Presentation is loading. Please wait.

Presentation is loading. Please wait.

Antibody Identification

Similar presentations

Presentation on theme: "Antibody Identification"— Presentation transcript:

1 Antibody Identification
Renee Wilkins, PhD, MLS(ASCP)cm CLS 325/435 School of Health Related Professions University of Mississippi Medical Center

2 The Basics….. As you recall,
Antibody Screens use 2 or 3 Screening Cells to “detect” if antibodies are present in the serum If antibodies are detected, they must be identified… present Not present

3 Why do we need to identify?
Antibody identification is needed for transfusion purposes and is an important component of compatibility testing It will identify any unexpected antibodies in the patient’s serum If a person with an antibody is exposed to donor cells with the corresponding antigen, serious side effects can occur

4 Key Concepts In blood banking, we test “knowns” with “unknowns”
When detecting and/or identifying antibodies, we test patient serum (unknown) with reagent RBCs (known) Known: Unknown: Reagent RBCs + patient serum Reagent antisera + patient RBCs

5 Reagent RBCs Screening Cells and Panel Cells are the same with minor differences: Screening cells Antibody detection Sets of 2 or 3 vials Panel cells Antibody identification At least 10 vials per set

6 Antibody Panel vs. Screen
An antibody panel is just an extended version of an antibody screen The screen only uses 2-3 cells:

7 Antibody Panel An antibody panel usually includes at least 10 panel cells:

8 Panel Group O red blood cells

9 Panel Each of the panel cells has been antigen typed (shown on antigram) + refers to the presence of the antigen 0 refers to the absence of the antigen Example: Panel Cell #10 has 9 antigens present: c, e, f, M, s, Leb, k, Fya, and Jka

10 Patient RBCs + Patient serum
Panel An autocontrol should also be run with ALL panels Autocontrol Patient RBCs Patient serum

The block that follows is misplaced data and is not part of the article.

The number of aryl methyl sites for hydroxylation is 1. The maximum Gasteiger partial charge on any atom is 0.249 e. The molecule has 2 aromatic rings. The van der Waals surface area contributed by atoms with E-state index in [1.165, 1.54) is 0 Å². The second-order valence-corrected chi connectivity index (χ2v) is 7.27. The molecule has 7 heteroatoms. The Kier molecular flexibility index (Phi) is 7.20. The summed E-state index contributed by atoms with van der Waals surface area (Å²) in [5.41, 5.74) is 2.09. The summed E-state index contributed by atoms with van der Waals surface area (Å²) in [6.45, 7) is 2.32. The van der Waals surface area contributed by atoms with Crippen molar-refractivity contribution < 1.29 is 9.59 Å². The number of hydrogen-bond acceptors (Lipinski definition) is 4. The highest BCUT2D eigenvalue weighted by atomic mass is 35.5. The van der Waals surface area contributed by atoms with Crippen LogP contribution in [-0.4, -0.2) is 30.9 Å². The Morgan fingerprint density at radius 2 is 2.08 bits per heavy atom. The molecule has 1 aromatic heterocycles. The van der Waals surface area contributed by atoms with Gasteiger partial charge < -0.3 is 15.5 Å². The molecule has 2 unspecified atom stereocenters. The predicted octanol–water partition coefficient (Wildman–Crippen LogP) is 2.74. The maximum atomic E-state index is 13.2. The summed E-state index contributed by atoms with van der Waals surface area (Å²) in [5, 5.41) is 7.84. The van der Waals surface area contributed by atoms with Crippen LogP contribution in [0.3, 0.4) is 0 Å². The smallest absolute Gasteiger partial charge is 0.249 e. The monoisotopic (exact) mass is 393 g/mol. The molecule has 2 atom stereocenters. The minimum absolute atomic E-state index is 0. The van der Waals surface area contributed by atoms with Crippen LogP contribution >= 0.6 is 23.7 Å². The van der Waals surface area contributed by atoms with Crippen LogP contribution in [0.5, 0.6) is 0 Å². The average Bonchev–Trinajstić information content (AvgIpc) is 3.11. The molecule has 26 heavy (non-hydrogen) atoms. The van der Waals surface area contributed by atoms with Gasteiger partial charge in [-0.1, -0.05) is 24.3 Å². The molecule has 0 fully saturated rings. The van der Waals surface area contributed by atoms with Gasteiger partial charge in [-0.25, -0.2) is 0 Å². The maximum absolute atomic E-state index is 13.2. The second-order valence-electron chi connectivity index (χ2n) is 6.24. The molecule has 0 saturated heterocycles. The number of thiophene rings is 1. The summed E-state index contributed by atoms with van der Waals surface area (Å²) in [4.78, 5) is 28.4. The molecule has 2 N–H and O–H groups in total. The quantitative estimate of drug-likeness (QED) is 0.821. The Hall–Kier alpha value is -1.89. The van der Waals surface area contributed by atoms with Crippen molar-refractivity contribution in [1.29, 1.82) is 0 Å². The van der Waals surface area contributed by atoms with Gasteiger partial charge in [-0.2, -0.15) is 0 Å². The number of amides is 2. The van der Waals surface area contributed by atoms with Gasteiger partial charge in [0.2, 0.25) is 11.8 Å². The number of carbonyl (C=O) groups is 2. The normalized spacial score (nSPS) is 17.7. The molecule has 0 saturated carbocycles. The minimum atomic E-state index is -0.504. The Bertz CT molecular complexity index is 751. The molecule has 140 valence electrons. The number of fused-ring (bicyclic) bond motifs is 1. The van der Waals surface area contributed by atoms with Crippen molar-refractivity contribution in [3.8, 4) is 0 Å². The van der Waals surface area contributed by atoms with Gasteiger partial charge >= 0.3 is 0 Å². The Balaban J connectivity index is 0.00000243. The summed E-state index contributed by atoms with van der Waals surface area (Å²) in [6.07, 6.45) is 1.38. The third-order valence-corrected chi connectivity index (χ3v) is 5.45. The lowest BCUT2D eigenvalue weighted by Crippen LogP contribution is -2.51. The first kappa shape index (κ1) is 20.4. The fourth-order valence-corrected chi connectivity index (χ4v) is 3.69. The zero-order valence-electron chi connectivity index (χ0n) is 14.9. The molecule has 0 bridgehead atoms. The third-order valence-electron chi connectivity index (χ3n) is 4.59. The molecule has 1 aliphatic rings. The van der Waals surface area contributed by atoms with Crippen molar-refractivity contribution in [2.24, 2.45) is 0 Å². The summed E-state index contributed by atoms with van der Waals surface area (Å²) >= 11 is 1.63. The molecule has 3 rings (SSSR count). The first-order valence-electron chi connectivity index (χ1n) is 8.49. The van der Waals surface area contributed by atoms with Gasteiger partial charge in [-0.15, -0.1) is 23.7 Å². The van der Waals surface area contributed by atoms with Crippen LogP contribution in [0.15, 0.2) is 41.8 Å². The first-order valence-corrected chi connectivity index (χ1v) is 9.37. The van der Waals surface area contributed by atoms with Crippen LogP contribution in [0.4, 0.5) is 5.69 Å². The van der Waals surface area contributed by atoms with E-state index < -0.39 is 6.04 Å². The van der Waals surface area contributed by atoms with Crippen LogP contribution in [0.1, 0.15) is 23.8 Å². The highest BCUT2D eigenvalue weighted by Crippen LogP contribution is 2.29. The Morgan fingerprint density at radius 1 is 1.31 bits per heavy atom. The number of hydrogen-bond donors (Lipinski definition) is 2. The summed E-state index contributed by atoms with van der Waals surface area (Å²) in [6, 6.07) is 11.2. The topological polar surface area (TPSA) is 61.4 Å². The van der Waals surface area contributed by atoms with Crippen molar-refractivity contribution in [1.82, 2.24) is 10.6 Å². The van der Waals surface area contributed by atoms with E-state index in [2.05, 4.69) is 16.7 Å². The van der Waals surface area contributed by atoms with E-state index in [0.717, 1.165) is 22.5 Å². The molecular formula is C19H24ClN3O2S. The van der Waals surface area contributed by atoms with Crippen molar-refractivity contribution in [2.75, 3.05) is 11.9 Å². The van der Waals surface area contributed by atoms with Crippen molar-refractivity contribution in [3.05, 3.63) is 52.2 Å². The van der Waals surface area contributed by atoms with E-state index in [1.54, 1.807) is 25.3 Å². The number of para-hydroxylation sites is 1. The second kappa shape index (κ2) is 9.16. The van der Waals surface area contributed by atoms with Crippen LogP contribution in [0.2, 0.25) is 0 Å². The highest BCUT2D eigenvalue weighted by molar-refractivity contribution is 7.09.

11 Panel The same phases used in an antibody screen are used in a panel
IS 37° AHG

12 2 drops of the patients serum
Antibody ID Testing A tube is labeled for each of the panel cells plus one tube for AC: 1 2 3 4 5 6 7 8 9 10 11 AC 1 drop of each panel cell + 2 drops of the patients serum  

13 IS Phase Perform immediate spin (IS) and grade agglutination; inspect for hemolysis Record the results in the appropriate space as shown: 2+ Last tube

14 (LISS) 37°C Phase 2 drops of LISS are added, mixed and incubated for minutes Centrifuge and check for agglutination Record results



17 (LISS) 37°C Phase 2+ 2+ 2+ 2+

18 IAT Phase (or AHG) Indirect Antiglobulin Test (IAT) – we’re testing whether or not possible antibodies in patient’s serum will react with RBCs in vitro To do this we use the Anti-Human Globulin reagent (AHG) Polyspecific Anti-IgG Anti-complement

19 AHG Phase Wash cells 3 times with saline (manual or automated)
Add 2 drops of AHG and gently mix Centrifuge Read Record reactions

20 AHG Phase 2+ 2+ 2+ 2+

21 ….add “check” cells to any negative AHG !
And don’t forget…. ….add “check” cells to any negative AHG !

22 All cells are negative at AHG, so add “Check” Cells
IS LISS 37° AHG CC 2+ All cells are negative at AHG, so add “Check” Cells

23 You have agglutination…now what?
CC 2+ 2+ 2+ 2+ ??

24 Interpreting Antibody Panels
There are a few basic steps to follow when interpreting panels “Ruling out” means crossing out antigens that did not react Circle the antigens that are not crossed out Consider antibody’s usual reactivity Look for a matching pattern

25 Always remember: An antibody will only react with cells that have the corresponding antigen; antibodies will not react with cells that do not have the antigen

26 Here’s an example:

27 1. Ruling Out 2+ 2+ 2+ 2+ Cross out antigens that show NO REACTION in any phase; do NOT cross out heterozygous antigens that show dosage.

28 2. Circle antigens not crossed out
2+ 2+ 2+ 2+

29 3. Consider antibody’s usual reactivity
2+ 2+ 2+ 2+ Lea is normally a Cold-Reacting antibody (IgM), so it makes sense that we see the reaction in the IS phase of testing; The E antigen will usually react at warmer temperatures

30 4. Look for a matching pattern
E doesn’t match and it’s a warmer rx Ab 2+ 2+ 2+ 2+ …Yes, there is a matching pattern!

31 Interpretation anti-Lea

32 Guidelines Again, it’s important to look at: Autocontrol Phases
Negative - alloantibody Positive – autoantibody or DTR (i.e.,alloantibodies) Phases IS – cold (IgM) 37° - cold (some have higher thermal range) or warm reacting AHG – warm (IgG)…significant!! Reaction strength 1 consistent strength – one antibody Different strengths – multiple antibodies or dosage DTR – delayed transfusion reaction (donor cells are sensitized with patient’s antibody)

33 About reaction strengths……
Strength of reaction may be due to “dosage” If panel cells are homozygous, a strong reaction may be seen If panel cells are heterozygous, reaction may be weak or even non-reactive Panel cells that are heterozygous should not be crossed out because antibody may be too weak to react (see first example)

34 Guidelines (continued)